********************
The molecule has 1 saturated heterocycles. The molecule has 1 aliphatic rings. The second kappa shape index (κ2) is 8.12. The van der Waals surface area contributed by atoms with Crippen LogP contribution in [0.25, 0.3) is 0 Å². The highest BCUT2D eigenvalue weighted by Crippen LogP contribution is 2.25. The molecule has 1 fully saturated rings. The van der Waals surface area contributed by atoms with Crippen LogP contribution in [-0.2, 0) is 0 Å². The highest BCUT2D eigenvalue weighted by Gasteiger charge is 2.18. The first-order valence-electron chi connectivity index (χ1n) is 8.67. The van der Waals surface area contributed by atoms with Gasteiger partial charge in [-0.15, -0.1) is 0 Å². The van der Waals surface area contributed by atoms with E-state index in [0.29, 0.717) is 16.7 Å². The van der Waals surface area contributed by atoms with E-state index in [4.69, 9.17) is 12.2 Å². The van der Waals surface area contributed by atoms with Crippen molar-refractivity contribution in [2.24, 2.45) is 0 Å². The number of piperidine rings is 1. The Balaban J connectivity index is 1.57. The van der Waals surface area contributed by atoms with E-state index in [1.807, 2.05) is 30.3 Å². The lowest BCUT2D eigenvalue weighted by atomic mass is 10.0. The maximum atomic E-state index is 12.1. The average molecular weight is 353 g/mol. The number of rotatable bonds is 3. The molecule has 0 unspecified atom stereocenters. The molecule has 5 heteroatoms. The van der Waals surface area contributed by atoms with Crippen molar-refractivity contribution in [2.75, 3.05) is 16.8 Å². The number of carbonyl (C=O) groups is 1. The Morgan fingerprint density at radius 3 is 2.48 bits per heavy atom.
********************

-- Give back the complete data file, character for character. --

The molecule has 1 saturated heterocycles. The molecule has 1 aliphatic rings. The second kappa shape index (κ2) is 8.12. The van der Waals surface area contributed by atoms with Crippen LogP contribution in [0.25, 0.3) is 0 Å². The highest BCUT2D eigenvalue weighted by Crippen LogP contribution is 2.25. The molecule has 1 fully saturated rings. The van der Waals surface area contributed by atoms with Crippen LogP contribution in [-0.2, 0) is 0 Å². The highest BCUT2D eigenvalue weighted by Gasteiger charge is 2.18. The first-order valence-electron chi connectivity index (χ1n) is 8.67. The van der Waals surface area contributed by atoms with Gasteiger partial charge in [-0.15, -0.1) is 0 Å². The van der Waals surface area contributed by atoms with E-state index in [0.29, 0.717) is 16.7 Å². The van der Waals surface area contributed by atoms with E-state index in [4.69, 9.17) is 12.2 Å². The van der Waals surface area contributed by atoms with Crippen molar-refractivity contribution in [2.24, 2.45) is 0 Å². The number of piperidine rings is 1. The Balaban J connectivity index is 1.57. The van der Waals surface area contributed by atoms with E-state index in [1.807, 2.05) is 30.3 Å². The lowest BCUT2D eigenvalue weighted by atomic mass is 10.0. The maximum atomic E-state index is 12.1. The average molecular weight is 353 g/mol. The number of rotatable bonds is 3. The molecule has 0 unspecified atom stereocenters. The molecule has 5 heteroatoms. The van der Waals surface area contributed by atoms with Crippen molar-refractivity contribution in [2.75, 3.05) is 16.8 Å². The number of carbonyl (C=O) groups is 1. The Morgan fingerprint density at radius 3 is 2.48 bits per heavy atom.